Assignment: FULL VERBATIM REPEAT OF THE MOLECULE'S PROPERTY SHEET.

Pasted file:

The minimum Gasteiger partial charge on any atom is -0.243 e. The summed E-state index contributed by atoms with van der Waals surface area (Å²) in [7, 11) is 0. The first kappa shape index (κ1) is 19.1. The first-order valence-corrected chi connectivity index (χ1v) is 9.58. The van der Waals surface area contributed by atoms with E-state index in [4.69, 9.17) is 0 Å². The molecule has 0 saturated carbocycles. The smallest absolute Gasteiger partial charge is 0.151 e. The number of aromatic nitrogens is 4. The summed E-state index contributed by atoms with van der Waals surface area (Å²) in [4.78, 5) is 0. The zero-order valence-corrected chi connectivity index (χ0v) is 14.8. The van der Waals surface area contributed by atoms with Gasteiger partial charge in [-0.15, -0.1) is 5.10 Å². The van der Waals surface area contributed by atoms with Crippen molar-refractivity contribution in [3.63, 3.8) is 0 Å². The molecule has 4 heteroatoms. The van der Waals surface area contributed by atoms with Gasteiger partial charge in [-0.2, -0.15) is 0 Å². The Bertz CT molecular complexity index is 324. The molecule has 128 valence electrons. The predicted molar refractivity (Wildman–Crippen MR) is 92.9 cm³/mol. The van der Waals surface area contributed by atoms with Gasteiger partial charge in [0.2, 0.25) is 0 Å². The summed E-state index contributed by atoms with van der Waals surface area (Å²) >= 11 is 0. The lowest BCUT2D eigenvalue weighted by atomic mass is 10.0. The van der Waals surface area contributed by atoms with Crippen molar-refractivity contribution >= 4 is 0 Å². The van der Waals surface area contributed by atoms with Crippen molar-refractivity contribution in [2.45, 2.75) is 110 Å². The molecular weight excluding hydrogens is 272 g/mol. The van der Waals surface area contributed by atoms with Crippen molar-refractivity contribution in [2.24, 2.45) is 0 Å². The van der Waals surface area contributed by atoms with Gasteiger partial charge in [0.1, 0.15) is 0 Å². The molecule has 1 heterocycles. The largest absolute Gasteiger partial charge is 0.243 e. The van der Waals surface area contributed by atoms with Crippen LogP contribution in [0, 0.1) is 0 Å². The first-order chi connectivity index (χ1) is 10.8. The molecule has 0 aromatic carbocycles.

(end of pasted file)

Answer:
The minimum Gasteiger partial charge on any atom is -0.243 e. The summed E-state index contributed by atoms with van der Waals surface area (Å²) in [7, 11) is 0. The first kappa shape index (κ1) is 19.1. The first-order valence-corrected chi connectivity index (χ1v) is 9.58. The van der Waals surface area contributed by atoms with E-state index in [4.69, 9.17) is 0 Å². The molecule has 0 saturated carbocycles. The smallest absolute Gasteiger partial charge is 0.151 e. The number of aromatic nitrogens is 4. The summed E-state index contributed by atoms with van der Waals surface area (Å²) in [4.78, 5) is 0. The zero-order valence-corrected chi connectivity index (χ0v) is 14.8. The van der Waals surface area contributed by atoms with Gasteiger partial charge in [-0.15, -0.1) is 5.10 Å². The van der Waals surface area contributed by atoms with Crippen molar-refractivity contribution in [3.63, 3.8) is 0 Å². The molecule has 4 heteroatoms. The van der Waals surface area contributed by atoms with Gasteiger partial charge in [-0.2, -0.15) is 0 Å². The Bertz CT molecular complexity index is 324. The molecule has 128 valence electrons. The predicted molar refractivity (Wildman–Crippen MR) is 92.9 cm³/mol. The van der Waals surface area contributed by atoms with Gasteiger partial charge in [0.2, 0.25) is 0 Å². The summed E-state index contributed by atoms with van der Waals surface area (Å²) >= 11 is 0. The lowest BCUT2D eigenvalue weighted by atomic mass is 10.0. The van der Waals surface area contributed by atoms with Crippen molar-refractivity contribution >= 4 is 0 Å². The van der Waals surface area contributed by atoms with Crippen molar-refractivity contribution in [2.45, 2.75) is 110 Å². The molecular weight excluding hydrogens is 272 g/mol. The van der Waals surface area contributed by atoms with Crippen molar-refractivity contribution in [2.24, 2.45) is 0 Å². The van der Waals surface area contributed by atoms with Gasteiger partial charge in [0.1, 0.15) is 0 Å². The molecule has 1 heterocycles. The largest absolute Gasteiger partial charge is 0.243 e. The van der Waals surface area contributed by atoms with Crippen LogP contribution in [0, 0.1) is 0 Å². The first-order chi connectivity index (χ1) is 10.8. The molecule has 0 aromatic carbocycles.